While the fall may almost be upon us in the Northern Hemisphere, there still is a part of me that is thinking about the summer sun and afternoons on a deck somewhere. Inspiration for the menu would not be hard, with Marty's World Famous Cookbook (Whitecap Books, 2008) nearby. This cookbook offers up the sort of crowd-pleasing fare that is made for a long weekend of relaxation. And it is not surprising, considering the fact that the author, Marty Curtis, owns and operates the highly-popular Marty's World Famous Café in Bracebridge (located in the Muskoka Lakes region of Ontario, a popular cottage destination).

The book features many of the café's specialties; included are the recipes for their chicken stock and house bread, with notes brewing the perfect cup of coffee. If pressed to find an adjective for this book and its author, I would have to say "likeable." The food is casual, the sort that inspires guests to roll up their sleeves, put their elbows on the table and dive in. Few of the recipes would be considered daunting or demanding of the home cook and the writing is conversational and welcoming.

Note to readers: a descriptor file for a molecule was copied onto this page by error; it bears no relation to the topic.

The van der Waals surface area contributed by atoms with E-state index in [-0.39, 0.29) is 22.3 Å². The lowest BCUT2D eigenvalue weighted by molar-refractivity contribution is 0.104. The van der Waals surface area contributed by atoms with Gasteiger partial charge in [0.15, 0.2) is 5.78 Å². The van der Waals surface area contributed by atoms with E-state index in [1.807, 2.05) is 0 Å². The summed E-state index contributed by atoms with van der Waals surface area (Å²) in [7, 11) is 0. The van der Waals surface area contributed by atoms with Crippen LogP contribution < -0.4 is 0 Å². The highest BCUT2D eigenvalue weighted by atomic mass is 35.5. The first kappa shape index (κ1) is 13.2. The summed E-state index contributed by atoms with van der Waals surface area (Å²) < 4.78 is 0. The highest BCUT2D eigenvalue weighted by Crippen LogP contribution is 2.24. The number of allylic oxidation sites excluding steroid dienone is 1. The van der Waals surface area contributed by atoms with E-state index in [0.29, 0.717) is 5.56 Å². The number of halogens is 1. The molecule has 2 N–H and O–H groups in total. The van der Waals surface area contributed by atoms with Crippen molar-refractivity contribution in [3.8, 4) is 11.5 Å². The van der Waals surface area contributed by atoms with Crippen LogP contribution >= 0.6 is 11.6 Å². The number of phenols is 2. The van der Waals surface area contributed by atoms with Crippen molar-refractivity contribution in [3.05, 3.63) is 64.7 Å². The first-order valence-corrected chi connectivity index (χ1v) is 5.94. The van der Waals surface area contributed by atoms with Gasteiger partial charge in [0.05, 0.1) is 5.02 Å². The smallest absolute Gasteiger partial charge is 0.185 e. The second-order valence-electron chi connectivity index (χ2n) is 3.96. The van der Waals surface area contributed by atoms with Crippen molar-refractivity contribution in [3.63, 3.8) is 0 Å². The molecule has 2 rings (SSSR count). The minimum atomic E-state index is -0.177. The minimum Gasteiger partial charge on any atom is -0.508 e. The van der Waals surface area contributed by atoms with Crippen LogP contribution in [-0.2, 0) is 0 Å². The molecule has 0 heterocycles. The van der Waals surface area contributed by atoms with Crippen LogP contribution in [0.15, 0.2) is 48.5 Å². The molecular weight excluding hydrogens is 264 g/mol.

Curtis' enthusiasm for his food is evident in the anecdotes and tips that are scattered heavily through the pages, often accompanied by evocative location photographs by Allen Dew. The subjects are far-ranging, reminiscent of the wandering conversations of a long weekend. He covers everything from the importance of mental preparedness in the kitchen to the parable of stone soup to how to improve at fishing.

By his own admission, Curtis believes it is best to "go big" - serving up generous 14" pies, jumbo pastries, and showcasing bold flavours at every turn. It is apparent that Mr. Curtis is a man of specific tastes, with an evident love of citrus and aromatic spices. Most notable though is Curtis' preference for the mix of salty and sweet; the combination appears in many recipes with varying success.